Happy Anniversary, McDonald's!
Here's Hoping Your Next 50 Years Will Be Better than Your First
Statement of CSPI Executive Director Michael F. Jacobson
McDonald's has had an enormous impact on our diets, on agriculture, and the economy. To be fair, McDonald's has done better than some of its competitors when it comes to food safety, animal welfare, and the environment. Burger King, for one, should probably be grateful that McDonald's gets the lion's share of scrutiny and criticism in some of those areas, and in terms of nutrition.
But fifty years of McDonald's burgers and fries have coarsened our palates, expanded our waistlines, and clogged our arteries. Thanks to McDonald's one can eat cheaply, though there are much better ways of eating even more inexpensively. But McDonald's deserves a lot of the blame for having transformed the way America eats. We now eat quicker, and in what would have seemed like bizarre or impolite ways many years ago. (In our cars, for instance). What was once an occasional treat or convenience has morphed into a once-, twice-, or thrice-a-day indulgence.
Billions of dollars of advertising make this all seem normal. No one should think that McDonald's genius was in satisfying a demand for meals of burgers, fries, and Cokes. Its genius was creating that demand in the first place.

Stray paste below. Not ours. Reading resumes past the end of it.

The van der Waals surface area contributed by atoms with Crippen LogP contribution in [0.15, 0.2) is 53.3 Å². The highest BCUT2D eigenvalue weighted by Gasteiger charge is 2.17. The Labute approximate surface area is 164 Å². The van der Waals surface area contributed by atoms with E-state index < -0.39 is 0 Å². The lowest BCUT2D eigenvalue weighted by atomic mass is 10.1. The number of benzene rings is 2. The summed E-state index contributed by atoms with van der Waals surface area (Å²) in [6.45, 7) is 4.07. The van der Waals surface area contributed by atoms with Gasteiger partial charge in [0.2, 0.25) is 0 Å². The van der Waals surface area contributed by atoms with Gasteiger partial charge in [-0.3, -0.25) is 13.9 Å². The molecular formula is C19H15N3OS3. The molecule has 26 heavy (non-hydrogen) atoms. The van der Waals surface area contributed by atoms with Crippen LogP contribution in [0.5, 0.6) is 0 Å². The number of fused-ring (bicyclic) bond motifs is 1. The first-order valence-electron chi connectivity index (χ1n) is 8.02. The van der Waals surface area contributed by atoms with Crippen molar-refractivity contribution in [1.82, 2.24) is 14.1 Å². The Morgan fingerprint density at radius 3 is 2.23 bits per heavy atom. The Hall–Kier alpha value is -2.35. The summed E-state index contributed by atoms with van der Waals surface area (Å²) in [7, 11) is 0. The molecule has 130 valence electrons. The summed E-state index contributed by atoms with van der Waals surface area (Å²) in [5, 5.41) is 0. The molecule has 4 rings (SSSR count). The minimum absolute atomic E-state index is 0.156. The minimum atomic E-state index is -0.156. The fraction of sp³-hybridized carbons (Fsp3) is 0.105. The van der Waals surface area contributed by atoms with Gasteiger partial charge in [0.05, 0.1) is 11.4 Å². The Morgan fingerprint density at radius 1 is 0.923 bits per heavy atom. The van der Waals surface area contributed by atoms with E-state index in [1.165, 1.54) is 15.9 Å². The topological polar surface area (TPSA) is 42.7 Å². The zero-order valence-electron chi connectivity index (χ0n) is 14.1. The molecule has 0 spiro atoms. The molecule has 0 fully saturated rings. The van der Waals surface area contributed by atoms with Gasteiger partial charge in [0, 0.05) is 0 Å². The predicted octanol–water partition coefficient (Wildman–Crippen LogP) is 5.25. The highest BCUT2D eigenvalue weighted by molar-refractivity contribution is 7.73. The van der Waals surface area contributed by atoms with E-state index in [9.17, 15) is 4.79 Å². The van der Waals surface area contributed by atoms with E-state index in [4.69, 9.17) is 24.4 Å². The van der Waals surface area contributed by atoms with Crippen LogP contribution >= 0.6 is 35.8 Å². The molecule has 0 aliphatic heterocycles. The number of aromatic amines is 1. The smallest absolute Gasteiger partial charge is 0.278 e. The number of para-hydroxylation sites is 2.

I'm glad that McDonald's now offers some better salads, and is experimenting with putting some fruit on its menu here and there. But for every new healthy menu item, they seem to add at least one unhealthy menu item, like the McGriddle. McDonald's first fifty years was marked by billions and billions of consumers around the world fed billions of servings of fatty meat, fatty cheese, partially hydrogenated oils, high-fructose corn syrup, and way too much salt. All in all, this has been a recipe for obesity, heart disease, diabetes, and other expensive and debilitating diet-related health conditions.
So happy anniversary, McDonald's. Here's hoping that your next fifty years is fifty times healthier than your first.
Contact Jeff Cronin (jcronin[at]cspinet.org) or Ariana Stone (astone[at]cspinet.org).